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Re: request for comments (long)


On Wed, 2002-12-11 at 10:27, Raif S. Naffah wrote:
> [...]
> finally because it's simpler to learn and use, considering how little 
> (feature-wise) we need/use from JUnit. Mauve, in constrast, is few 
> classes, 1 README and off you go.  i believe there's a place for such a 
> light-weight testing framework.

This is why I like the Mauve framework. It is small and simple and JUnit
sometimes uses trickery (reflection) to do its work.

> >> IV. the mechanics of configuring Mauve, and GNU Crypto, are
> >> complicated...
> >> another approach is to import the Mauve base classes and
> >> scripts into GNU Crypto, and handle the lot with the same
> >> toolchain.  the problem with this approach is that every time
> >> an enhancement is made to Mauve, the same has to be adopted for
> >> its twin in GNU Crypto...
> >> is there a better way that we can use today?
> >
> > Maybe not :-(.  We're definitely open to suggestions and patches
> > improving the situation.
> >
> > For libgcj we just have our test harness run Mauve's own configure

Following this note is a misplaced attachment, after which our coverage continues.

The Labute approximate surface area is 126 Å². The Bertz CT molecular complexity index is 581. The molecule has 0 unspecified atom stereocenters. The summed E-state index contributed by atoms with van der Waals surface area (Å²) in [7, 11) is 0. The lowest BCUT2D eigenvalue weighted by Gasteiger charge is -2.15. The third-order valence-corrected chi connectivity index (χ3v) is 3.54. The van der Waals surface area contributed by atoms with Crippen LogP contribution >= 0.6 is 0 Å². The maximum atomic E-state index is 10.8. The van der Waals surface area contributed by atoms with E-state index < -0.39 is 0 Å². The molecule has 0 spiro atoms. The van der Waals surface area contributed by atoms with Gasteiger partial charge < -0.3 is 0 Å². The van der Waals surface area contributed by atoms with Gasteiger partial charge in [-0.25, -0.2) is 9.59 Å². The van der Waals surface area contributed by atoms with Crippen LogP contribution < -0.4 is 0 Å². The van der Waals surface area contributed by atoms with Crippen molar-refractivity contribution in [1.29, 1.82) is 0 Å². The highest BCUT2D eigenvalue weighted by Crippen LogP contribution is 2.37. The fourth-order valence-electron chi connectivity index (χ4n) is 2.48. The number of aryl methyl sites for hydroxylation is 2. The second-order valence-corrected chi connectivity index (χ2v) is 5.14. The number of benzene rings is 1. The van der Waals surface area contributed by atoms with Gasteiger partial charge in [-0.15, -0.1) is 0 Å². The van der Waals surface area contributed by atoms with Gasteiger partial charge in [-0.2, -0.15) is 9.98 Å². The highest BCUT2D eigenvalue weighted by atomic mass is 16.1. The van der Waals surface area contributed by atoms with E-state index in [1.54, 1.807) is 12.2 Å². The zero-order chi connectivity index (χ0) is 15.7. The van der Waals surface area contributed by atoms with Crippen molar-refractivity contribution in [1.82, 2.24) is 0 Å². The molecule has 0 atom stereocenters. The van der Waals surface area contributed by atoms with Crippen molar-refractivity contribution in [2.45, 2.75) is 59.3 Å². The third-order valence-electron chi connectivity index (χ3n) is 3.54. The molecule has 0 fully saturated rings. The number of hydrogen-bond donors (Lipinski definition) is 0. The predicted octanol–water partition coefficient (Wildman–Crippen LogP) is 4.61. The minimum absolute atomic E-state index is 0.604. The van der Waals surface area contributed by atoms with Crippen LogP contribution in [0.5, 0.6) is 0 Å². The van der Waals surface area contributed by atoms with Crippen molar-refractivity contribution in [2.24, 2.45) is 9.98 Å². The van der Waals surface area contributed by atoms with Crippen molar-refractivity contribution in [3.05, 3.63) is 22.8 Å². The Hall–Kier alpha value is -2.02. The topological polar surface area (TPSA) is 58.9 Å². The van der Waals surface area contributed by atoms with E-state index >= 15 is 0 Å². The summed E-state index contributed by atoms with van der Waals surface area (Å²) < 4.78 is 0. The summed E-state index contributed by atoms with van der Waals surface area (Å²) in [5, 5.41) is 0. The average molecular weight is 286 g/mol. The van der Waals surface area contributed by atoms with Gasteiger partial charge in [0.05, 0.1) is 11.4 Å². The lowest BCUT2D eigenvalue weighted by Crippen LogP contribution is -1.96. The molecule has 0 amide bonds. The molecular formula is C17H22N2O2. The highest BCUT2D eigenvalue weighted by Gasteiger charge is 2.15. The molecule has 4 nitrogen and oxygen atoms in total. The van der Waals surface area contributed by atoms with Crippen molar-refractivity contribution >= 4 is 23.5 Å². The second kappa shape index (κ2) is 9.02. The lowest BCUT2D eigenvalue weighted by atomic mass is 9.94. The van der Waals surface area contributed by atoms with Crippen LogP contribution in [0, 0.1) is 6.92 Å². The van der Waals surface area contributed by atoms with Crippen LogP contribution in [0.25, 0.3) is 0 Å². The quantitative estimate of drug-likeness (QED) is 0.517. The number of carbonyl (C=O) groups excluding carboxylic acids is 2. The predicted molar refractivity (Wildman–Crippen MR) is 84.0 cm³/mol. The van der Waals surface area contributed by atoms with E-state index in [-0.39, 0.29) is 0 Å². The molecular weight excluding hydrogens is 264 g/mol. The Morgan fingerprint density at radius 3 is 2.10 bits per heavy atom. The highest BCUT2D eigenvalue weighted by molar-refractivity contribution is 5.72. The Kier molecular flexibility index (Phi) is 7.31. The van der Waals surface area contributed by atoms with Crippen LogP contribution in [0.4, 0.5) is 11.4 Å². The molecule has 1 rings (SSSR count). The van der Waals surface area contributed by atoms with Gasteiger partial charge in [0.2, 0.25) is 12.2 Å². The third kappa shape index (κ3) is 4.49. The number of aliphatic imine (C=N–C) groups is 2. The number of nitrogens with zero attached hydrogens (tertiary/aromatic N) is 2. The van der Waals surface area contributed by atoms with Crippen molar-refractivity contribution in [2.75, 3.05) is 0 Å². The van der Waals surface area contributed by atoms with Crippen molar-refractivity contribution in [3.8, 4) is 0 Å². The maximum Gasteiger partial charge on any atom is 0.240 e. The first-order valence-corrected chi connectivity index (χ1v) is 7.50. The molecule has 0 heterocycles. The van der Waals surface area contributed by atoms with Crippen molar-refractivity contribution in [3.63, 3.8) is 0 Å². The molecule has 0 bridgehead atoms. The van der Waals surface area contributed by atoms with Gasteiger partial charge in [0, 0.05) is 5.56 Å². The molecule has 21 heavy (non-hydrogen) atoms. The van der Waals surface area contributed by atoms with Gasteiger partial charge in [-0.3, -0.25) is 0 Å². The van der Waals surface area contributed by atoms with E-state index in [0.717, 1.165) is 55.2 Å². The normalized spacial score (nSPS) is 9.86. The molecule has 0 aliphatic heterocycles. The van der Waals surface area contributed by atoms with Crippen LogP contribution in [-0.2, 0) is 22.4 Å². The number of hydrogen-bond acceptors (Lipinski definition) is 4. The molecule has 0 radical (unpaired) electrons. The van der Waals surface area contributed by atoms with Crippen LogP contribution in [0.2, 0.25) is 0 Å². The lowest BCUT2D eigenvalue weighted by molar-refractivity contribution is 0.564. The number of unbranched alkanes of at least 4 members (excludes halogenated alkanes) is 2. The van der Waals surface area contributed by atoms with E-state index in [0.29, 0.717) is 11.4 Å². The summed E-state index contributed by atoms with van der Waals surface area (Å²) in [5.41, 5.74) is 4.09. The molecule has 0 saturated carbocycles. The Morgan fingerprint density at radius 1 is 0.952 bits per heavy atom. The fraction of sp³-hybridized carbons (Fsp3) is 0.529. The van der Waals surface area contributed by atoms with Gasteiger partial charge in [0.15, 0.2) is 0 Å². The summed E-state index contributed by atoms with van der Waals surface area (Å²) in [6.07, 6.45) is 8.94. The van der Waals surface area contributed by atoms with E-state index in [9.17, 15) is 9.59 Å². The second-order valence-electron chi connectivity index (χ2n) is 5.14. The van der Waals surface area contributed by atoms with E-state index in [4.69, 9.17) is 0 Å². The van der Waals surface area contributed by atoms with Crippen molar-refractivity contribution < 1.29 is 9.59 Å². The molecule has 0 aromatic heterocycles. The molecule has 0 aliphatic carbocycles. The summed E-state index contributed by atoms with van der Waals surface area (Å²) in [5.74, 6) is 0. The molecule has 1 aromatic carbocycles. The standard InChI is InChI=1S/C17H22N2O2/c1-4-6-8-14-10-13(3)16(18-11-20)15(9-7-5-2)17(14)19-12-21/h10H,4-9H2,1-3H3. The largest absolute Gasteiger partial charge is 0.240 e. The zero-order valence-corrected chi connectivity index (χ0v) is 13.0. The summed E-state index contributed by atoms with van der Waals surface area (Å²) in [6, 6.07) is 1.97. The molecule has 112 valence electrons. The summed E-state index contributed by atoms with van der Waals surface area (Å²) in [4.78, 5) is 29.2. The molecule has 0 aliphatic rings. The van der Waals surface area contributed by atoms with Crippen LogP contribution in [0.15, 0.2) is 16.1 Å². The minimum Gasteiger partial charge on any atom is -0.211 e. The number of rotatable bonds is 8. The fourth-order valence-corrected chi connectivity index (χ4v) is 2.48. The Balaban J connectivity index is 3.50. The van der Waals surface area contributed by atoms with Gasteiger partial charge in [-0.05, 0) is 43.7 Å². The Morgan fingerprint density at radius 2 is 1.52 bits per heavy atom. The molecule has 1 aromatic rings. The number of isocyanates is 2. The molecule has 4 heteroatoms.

> > and build.  However, as you point out this is a pain since the test
> > code is a different project which must somehow be pointed to.
> understand.  i'm after something as simple as that too :-)  putting the 
> test classes under the gnu.testlet folder, amending the 
> 'choose' script, and to use a $(project_so) seem to do the 
> job.  i'll wait and see if others suggest different alternatives/ideas 
> before deciding which way to jump.

But I don't like Mauves configury/setup magic. Note that I once made
some scripts that make using Mauve simpler (when you have a GNU system
with bash).

If these seem useful to you then I can import them into Mauve. You can
then just use Mauve as upstream provider of your testframework. I
wouldn't worry to much about having two copies of those files in
different CVS trees. Both Mauve and GNU Crypto see active development
but both groups of developers know each other, or are sometimes even the
same people :) And the basic framework doesn't change that much anyway.

It might also be time to make a real Mauve release. This can then be
used as a stable point to test core library implementations against
since now you have to remember which CVS checkout of Mauve you were
testing against last time.



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